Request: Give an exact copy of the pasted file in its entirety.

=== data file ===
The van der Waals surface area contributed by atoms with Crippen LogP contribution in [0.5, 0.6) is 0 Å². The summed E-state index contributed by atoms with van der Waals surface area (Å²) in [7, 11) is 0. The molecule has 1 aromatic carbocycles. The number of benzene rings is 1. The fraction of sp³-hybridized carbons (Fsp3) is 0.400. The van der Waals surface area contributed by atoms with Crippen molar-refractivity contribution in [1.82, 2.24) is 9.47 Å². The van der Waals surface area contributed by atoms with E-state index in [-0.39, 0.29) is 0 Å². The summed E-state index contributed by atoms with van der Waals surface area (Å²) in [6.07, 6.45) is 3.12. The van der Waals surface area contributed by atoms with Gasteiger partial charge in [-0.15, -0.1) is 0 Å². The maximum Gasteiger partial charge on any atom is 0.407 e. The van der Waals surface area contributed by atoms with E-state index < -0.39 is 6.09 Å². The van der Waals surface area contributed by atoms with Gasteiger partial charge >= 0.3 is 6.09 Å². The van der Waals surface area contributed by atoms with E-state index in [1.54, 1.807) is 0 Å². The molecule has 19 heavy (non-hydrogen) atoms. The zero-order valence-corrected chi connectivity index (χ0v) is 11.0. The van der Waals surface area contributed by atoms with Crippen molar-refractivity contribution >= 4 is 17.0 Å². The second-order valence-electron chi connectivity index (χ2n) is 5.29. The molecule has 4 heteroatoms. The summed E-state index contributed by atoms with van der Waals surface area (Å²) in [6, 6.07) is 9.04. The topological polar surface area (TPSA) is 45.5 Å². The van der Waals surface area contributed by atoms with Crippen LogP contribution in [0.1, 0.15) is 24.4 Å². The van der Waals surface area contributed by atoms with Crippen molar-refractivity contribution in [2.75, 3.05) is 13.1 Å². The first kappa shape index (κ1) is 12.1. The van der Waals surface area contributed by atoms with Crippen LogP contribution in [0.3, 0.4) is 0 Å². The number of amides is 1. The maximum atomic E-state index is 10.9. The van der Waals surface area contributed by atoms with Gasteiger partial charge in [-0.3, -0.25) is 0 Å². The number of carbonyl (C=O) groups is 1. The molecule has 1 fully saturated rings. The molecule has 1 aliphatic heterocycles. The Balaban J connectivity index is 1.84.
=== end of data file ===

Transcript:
The van der Waals surface area contributed by atoms with Crippen LogP contribution in [0.5, 0.6) is 0 Å². The summed E-state index contributed by atoms with van der Waals surface area (Å²) in [7, 11) is 0. The molecule has 1 aromatic carbocycles. The number of benzene rings is 1. The fraction of sp³-hybridized carbons (Fsp3) is 0.400. The van der Waals surface area contributed by atoms with Crippen molar-refractivity contribution in [1.82, 2.24) is 9.47 Å². The van der Waals surface area contributed by atoms with E-state index in [-0.39, 0.29) is 0 Å². The summed E-state index contributed by atoms with van der Waals surface area (Å²) in [6.07, 6.45) is 3.12. The van der Waals surface area contributed by atoms with Gasteiger partial charge in [-0.15, -0.1) is 0 Å². The maximum Gasteiger partial charge on any atom is 0.407 e. The van der Waals surface area contributed by atoms with E-state index < -0.39 is 6.09 Å². The van der Waals surface area contributed by atoms with Gasteiger partial charge >= 0.3 is 6.09 Å². The van der Waals surface area contributed by atoms with E-state index in [1.54, 1.807) is 0 Å². The molecule has 19 heavy (non-hydrogen) atoms. The zero-order valence-corrected chi connectivity index (χ0v) is 11.0. The van der Waals surface area contributed by atoms with Crippen molar-refractivity contribution >= 4 is 17.0 Å². The second-order valence-electron chi connectivity index (χ2n) is 5.29. The molecule has 4 heteroatoms. The summed E-state index contributed by atoms with van der Waals surface area (Å²) in [6, 6.07) is 9.04. The topological polar surface area (TPSA) is 45.5 Å². The van der Waals surface area contributed by atoms with Crippen LogP contribution in [0.1, 0.15) is 24.4 Å². The van der Waals surface area contributed by atoms with Crippen molar-refractivity contribution in [2.75, 3.05) is 13.1 Å². The first kappa shape index (κ1) is 12.1. The van der Waals surface area contributed by atoms with Crippen LogP contribution in [0.3, 0.4) is 0 Å². The number of amides is 1. The maximum atomic E-state index is 10.9. The van der Waals surface area contributed by atoms with Gasteiger partial charge in [-0.3, -0.25) is 0 Å². The number of carbonyl (C=O) groups is 1. The molecule has 1 fully saturated rings. The molecule has 1 aliphatic heterocycles. The Balaban J connectivity index is 1.84.